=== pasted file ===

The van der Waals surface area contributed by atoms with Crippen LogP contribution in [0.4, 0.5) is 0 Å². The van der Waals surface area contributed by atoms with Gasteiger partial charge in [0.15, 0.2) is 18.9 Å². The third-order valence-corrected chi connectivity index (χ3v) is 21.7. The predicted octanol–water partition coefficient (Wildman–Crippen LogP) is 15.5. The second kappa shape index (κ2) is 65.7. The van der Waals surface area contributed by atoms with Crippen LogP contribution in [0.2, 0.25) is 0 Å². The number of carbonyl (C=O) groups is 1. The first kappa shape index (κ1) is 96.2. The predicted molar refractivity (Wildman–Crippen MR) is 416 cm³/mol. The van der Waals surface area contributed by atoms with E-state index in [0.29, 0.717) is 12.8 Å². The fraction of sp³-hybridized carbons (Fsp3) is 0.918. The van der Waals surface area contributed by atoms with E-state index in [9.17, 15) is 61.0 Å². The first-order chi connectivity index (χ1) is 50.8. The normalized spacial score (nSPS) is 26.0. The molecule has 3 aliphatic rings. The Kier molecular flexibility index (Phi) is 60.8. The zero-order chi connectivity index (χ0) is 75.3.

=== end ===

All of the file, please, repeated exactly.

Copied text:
The van der Waals surface area contributed by atoms with Crippen LogP contribution in [0.4, 0.5) is 0 Å². The van der Waals surface area contributed by atoms with Gasteiger partial charge in [0.15, 0.2) is 18.9 Å². The third-order valence-corrected chi connectivity index (χ3v) is 21.7. The predicted octanol–water partition coefficient (Wildman–Crippen LogP) is 15.5. The second kappa shape index (κ2) is 65.7. The van der Waals surface area contributed by atoms with Crippen LogP contribution in [0.2, 0.25) is 0 Å². The number of carbonyl (C=O) groups is 1. The first kappa shape index (κ1) is 96.2. The predicted molar refractivity (Wildman–Crippen MR) is 416 cm³/mol. The van der Waals surface area contributed by atoms with E-state index in [0.29, 0.717) is 12.8 Å². The fraction of sp³-hybridized carbons (Fsp3) is 0.918. The van der Waals surface area contributed by atoms with E-state index in [9.17, 15) is 61.0 Å². The first-order chi connectivity index (χ1) is 50.8. The normalized spacial score (nSPS) is 26.0. The molecule has 3 aliphatic rings. The Kier molecular flexibility index (Phi) is 60.8. The zero-order chi connectivity index (χ0) is 75.3.